EU shifts focus from enlargement to neighborhood policy

When former Austrian foreign minister Benita Ferrero-Waldner took up her post as the European Union's new external affairs chief to succeed Chris Patten a year ago, few would have captured the nuanced difference in the title.

Waldner began her new job as "Commissioner for External Relations and European Neighborhood Policy," instead of "Commissioner for External Relations," a title held by Patten and his predecessors.

A series of stepped up diplomatic moves by the EU signals a vital strategic change in its external policy: Neighborhood policy has moved to center stage and is replacing enlargement to become a new priority of the 25-member group.

"Joining the EU" had once been a trump card for the bloc in handling relations with its neighbors.

After dramatic changes took place in East Europe in the 1990's, a top priority of the EU foreign policy was to draw these countries into its own family. For one reason, the perceived threat from the former Soviet Union was still haunting the EU at that time.

A series of meetings involving the EU in the past two months presented a clearer picture of the shift on the bloc's policy focus.

The EU sent dozens of police to Palestine to monitor the operation of the Lafah crossing point on Nov 25. Two days later, the bloc hosted the first EU-Mediterranean summit in Barcelona, Spain.

Last Thursday, the first EU-Ukrainian summit was also held in Kiev.

Observers believed that so many "first" diplomatic moves clearly indicated that the EU has become more eager than before to elevate the so-called "neighborhood policy" above enlargement, that is, to foster good relations with neighboring countries and regions.

Ten East European countries joined the EU on May 1, 2004, stirring up calls for "digesting" of the biggest-ever enlargement within the bloc.

A debate over Turkey's accession into the EU has become more heated across the European continent. Partly because of reluctance to see Turkey's future entry, French and Dutch voters said "No" to the EU Constitution in May and June.

The EU has slowed down its enlargement steps. Some observers say the bloc will only take Balkan countries into account for membership in the near future.

After taking office, Commissioner Waldner has been active in promoting "neighborhood policy." The EU has launched talks and relevant action plans with a number of countries like Egypt, Georgia and Azerbaijan this year.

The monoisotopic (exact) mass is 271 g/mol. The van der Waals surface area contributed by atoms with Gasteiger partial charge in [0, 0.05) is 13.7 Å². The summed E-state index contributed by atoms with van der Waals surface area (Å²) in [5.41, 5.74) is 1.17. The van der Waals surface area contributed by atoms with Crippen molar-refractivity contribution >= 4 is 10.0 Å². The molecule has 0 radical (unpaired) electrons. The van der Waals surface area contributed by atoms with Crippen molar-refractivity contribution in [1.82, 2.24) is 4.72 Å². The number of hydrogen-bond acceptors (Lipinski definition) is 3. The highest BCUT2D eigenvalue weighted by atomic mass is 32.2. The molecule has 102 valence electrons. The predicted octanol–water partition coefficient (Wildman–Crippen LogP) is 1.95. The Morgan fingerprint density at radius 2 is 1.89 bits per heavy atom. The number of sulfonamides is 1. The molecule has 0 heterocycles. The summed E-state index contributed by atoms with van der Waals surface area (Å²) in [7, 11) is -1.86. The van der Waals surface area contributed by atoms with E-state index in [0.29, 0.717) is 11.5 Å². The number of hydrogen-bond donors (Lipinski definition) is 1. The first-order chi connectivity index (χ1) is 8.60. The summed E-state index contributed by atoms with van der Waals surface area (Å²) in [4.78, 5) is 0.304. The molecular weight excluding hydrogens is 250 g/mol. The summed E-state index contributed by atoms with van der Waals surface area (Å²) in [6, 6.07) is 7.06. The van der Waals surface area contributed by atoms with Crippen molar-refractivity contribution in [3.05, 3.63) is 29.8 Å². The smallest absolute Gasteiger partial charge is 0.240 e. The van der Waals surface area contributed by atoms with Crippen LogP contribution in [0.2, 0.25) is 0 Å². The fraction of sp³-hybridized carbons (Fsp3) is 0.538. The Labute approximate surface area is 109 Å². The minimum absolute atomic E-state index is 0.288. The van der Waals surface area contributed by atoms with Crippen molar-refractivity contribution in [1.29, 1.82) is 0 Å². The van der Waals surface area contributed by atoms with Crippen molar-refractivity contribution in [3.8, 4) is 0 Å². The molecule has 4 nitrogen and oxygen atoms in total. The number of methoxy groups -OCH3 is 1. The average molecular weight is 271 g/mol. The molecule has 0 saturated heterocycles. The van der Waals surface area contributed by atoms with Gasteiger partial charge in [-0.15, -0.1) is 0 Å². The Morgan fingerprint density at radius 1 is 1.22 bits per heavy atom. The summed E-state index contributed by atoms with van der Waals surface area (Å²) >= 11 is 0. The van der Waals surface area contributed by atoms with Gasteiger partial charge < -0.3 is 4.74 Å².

"The objective of the European Neighborhood Policy is to share the benefits of the EU's 2004 enlargement with neighboring countries, that is, stability, security and well-being -- in a way that is distinct from EU membership," the European Commission (EC) says on its website.

"It is designed to prevent the emergence of new dividing lines between the enlarged Union and its neighbors and to offer them the chance to participate in various EU activities through close political, security, economic and cultural cooperation," it adds.

The EU adopts three different approaches toward its neighboring countries to the east, to the south and in the Middle East.

For former Soviet republics to the east, the EU strives to make them out of Russia's influence and create a buffer zone in the region.

Observers noted that when the so-called "Orange Revolution" broke out in Ukraine last year, the EU immediately joined hands with the United States to fan the flames of violence that toppled the pro-Russia government of former Prime Minister Viktor Yanukovich.

The bloc has offered the pro-Western regime of President Viktor Yushchenko a number of incentives this year, like market economy status and WTO membership.

In pro-Russia Belarus, the EU has made no attempt to conceal its intention to overthrow the government of President Alexander Lukashenko.

While giving support to the opposition in Belarus, the EC recently also announced plans to fund Euronews, a pan-Europe TV channel, to broadcast "pro-democracy" programs in Belarus.

In the Middle East, the EU has spared no effort to push forward the peace process in the region.

While continuing its moral and huge economic support for the Palestinians, the EU sent 70 police officers in November to ensure the smooth operation of the Lafah crossing point, the first and only pass linking Palestinians to the outside world.

The EU has been much more patient than the United States, however, over the Iran nuclear issue, insisting that diplomatic options has not been exhausted in resolving the thorny issue.

As for the countries facing the EU across the Mediterranean, the bloc has reviewed its strategy toward the region as terrorism and illegal immigration problems have witnessed a surged in recent years.

At the first EU-Mediterranean summit in November, the EU vowed to help boost economic development in the region. It plans to set up a free economic zone with the region by 2010.

The summit also passed a code of conduct on fighting terrorism, aiming to root out terrorism in the EU's neighboring areas.

People's Daily Online ---